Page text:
Here is the latest in a series of examinations into urban legends about toys and whether they are true or false. Click here for an archive of all toy urban legends featured so far!
TOY URBAN LEGEND: John Tyler was playing marbles when he was informed that President Harrison had died and Tyler was now President.
Marbles have been a popular game for centuries, possibly even in the time of Ancient Egypt (marbles existed back then, but I am unsure if they were used as a game – I know by the time of the Roman Empire, the game of marbles existed).
Marbles were little glass balls (nowadays ceramic marbles are used) that were used to play a game (in the most popular version of marbles, known as “ringer) that involved drawing a circle in sand and then players would take turns knocking other players’ marbles out of the circle with their own marble.
But how does this involve John Tyler?
John Tyler was the running mate for William Henry Harrison in the famous 1840 United States Presidential Election that involved the famous “Tippecanoe and Tyler, too” slogan (Harrison was known as a war hero of the Battle of Tippecanoe, where U.S. forces in the Indiana Territory under the leadership of Harrison launched a pre-emptive strike on the American Indian Indian confederation led by Tecumseh – Harrison’s forces were victorious, although the highly outnumbered Tecumseh’s group). The pair were elected, defeating incumbent President Martin Van Buren (only the third sitting President to be defeated in a general election).
Tyler instantly became a major part of United States history when, after just a month in office, President William Henry Harrison died of pneumonia. For the first time in U.S. history, a sitting President was dead. Unlike today, the country was not exactly sure how to proceed, as the Constitution only says:
In Case of the Removal of the President from Office, or of his Death, Resignation, or Inability to discharge the Powers and Duties of the said Office, the same shall devolve on the Vice President.
So the question was – do just the DUTIES devolve to the Vice-President, or does the Vice-President BECOME the President?
Ultimately, it was the latter, but for a period in time, there was actual uncertainty as to what would happen with the Presidency.
In any event, a popular legend involving John Tyler is what he was doing when he was notified that Harrison was dead.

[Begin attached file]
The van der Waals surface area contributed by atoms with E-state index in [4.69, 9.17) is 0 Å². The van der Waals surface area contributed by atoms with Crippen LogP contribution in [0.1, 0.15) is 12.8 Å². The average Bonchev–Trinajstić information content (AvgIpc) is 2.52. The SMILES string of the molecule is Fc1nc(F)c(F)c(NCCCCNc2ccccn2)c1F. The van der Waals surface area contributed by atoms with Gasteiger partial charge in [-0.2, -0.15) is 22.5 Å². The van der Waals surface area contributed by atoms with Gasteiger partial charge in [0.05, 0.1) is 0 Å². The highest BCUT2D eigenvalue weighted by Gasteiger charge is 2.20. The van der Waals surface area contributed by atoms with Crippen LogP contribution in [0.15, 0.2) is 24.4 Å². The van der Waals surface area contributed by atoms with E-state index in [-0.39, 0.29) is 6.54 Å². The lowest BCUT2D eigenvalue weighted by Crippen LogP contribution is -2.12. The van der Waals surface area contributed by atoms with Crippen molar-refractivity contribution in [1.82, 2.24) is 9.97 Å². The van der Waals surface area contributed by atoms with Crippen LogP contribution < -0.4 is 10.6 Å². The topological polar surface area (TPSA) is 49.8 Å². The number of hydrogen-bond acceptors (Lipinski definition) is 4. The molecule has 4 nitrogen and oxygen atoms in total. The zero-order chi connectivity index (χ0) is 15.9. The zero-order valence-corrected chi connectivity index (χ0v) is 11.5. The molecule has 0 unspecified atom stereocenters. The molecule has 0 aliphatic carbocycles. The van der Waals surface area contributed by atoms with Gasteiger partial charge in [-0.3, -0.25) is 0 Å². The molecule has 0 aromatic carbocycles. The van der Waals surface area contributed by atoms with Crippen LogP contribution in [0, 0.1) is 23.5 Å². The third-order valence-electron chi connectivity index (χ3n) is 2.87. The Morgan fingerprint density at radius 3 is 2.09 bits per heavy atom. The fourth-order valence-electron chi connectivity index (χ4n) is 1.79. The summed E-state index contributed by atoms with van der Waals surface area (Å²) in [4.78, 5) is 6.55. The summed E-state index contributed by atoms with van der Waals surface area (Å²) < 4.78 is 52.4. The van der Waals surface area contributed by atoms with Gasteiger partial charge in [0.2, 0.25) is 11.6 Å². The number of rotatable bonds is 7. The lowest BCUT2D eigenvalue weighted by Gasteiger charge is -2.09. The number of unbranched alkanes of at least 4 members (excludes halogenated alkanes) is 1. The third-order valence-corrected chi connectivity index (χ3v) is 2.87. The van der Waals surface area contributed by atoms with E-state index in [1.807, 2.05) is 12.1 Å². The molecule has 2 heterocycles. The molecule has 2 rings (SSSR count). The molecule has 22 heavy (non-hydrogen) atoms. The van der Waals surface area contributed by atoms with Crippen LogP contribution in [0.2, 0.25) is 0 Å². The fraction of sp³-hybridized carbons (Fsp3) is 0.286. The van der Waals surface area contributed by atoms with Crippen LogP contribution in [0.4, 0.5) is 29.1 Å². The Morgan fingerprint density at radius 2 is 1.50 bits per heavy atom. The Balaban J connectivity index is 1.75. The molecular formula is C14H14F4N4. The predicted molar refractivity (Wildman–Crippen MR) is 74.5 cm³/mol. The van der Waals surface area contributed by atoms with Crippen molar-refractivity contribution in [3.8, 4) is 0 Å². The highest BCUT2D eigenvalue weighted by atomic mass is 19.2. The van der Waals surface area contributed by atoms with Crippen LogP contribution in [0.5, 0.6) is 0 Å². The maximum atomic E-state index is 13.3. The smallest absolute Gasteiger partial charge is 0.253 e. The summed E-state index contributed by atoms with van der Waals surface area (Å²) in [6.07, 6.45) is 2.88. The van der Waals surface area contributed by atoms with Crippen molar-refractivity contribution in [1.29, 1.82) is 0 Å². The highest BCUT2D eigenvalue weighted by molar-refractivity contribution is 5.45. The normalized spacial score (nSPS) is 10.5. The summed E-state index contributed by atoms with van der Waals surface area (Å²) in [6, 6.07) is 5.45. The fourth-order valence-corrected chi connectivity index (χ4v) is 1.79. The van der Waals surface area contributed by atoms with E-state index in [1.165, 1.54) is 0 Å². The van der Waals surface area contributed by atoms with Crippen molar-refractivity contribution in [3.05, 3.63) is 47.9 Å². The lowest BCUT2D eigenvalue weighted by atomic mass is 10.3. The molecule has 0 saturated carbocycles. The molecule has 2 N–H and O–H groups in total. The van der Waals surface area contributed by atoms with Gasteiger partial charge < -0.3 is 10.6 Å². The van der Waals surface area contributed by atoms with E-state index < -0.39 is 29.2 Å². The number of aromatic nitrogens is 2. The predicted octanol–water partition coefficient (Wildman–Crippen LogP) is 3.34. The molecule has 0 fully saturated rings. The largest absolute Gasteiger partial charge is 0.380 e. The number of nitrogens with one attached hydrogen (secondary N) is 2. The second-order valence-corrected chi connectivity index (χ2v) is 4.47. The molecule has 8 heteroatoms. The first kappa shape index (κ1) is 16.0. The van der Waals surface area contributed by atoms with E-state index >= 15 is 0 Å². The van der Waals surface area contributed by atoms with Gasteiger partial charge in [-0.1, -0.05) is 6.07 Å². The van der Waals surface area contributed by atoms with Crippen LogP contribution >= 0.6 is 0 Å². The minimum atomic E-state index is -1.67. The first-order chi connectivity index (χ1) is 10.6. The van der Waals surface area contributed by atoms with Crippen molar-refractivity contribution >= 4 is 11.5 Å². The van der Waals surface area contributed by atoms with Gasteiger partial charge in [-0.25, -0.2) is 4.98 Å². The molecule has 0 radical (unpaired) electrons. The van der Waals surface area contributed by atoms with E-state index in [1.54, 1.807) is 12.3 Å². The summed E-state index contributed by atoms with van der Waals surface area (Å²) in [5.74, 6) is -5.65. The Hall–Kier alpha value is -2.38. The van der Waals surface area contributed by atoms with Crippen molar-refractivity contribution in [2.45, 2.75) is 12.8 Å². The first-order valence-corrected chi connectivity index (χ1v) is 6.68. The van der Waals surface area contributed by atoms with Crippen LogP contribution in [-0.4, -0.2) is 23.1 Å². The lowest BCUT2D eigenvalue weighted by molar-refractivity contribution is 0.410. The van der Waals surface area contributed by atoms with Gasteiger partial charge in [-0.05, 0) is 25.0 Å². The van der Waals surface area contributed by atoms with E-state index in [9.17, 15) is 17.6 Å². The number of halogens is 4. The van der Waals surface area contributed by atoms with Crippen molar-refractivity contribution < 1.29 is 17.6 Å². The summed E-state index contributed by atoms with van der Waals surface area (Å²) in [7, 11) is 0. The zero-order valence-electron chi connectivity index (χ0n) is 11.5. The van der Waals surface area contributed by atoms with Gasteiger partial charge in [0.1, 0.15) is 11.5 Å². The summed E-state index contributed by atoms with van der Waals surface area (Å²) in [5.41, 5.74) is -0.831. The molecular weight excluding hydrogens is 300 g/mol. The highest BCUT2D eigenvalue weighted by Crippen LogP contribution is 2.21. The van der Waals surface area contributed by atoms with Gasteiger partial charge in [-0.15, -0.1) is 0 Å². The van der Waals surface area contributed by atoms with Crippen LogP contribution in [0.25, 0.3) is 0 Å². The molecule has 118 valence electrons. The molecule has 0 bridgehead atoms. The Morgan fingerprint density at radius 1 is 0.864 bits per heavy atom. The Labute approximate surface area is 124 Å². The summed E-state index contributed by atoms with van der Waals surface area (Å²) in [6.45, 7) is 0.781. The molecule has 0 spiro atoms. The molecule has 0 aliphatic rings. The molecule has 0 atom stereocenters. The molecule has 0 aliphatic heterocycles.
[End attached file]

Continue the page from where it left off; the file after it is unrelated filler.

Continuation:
Just from a sampling of the internet…
Tyler was playing marbles when he learned that he was to be President.
He was on his knees playing marbles when informed that he had become president upon the death of Harrison.
So, is it true?
Most likely, no, it is not.
Edward Crapol, most likely the world’s leading expert on John Tyler, pretty much debunks the legend in his recent biography on Tyler.
Another tale about that momentous day, delightful for its rustic simplicity and republican innocence, had the fifty-one-year-old aristocratic Virginian playing marbles with his sons in front of his home when the young Webster (the son of the Secretary of State who notified Tyler of Harrison’s death) arrived from Washington.
Tyler initially may have been startled by the dispatch from Harrison’s cabinet announcing the president’s death, but surely the marbles tale is apocryphal. It surfaced decades later in the early twentieth century, long after the principal parties involved had died, in a breezy and unreliable collection of personal reminiscences about former presidents.
That’s Crapol’s take, which I think in and of itself is pretty convincing.
However, on top of that, the United State Senate’s official history of Tyler also has the notification taking place at dawn (which is where most other historical records has it taking place).
On top of THAT, here is a cartoon from 1888 depicting Tyler’s notification of Harrison’s death.
As you can see, as Carpol notes, the marbles story was not even part of the popular knowledge during the 19th Century.
So since no one has ever seen a source for the marbles story, all other records say otherwise, and, as Carpol notes, it just plain ol’ doesn’t seem likely, I’m going with it being a false story introduced to add some color to Tyler’s history.
The legend is…
STATUS: I’m Going With False
Thanks, of course, to Edward Crapol and his book, John Tyler, the Accidental President. Click on the link to purchase it!
Feel free (heck, I implore you!) to write in with your suggestions for future urban legends columns! My e-mail address is [email protected]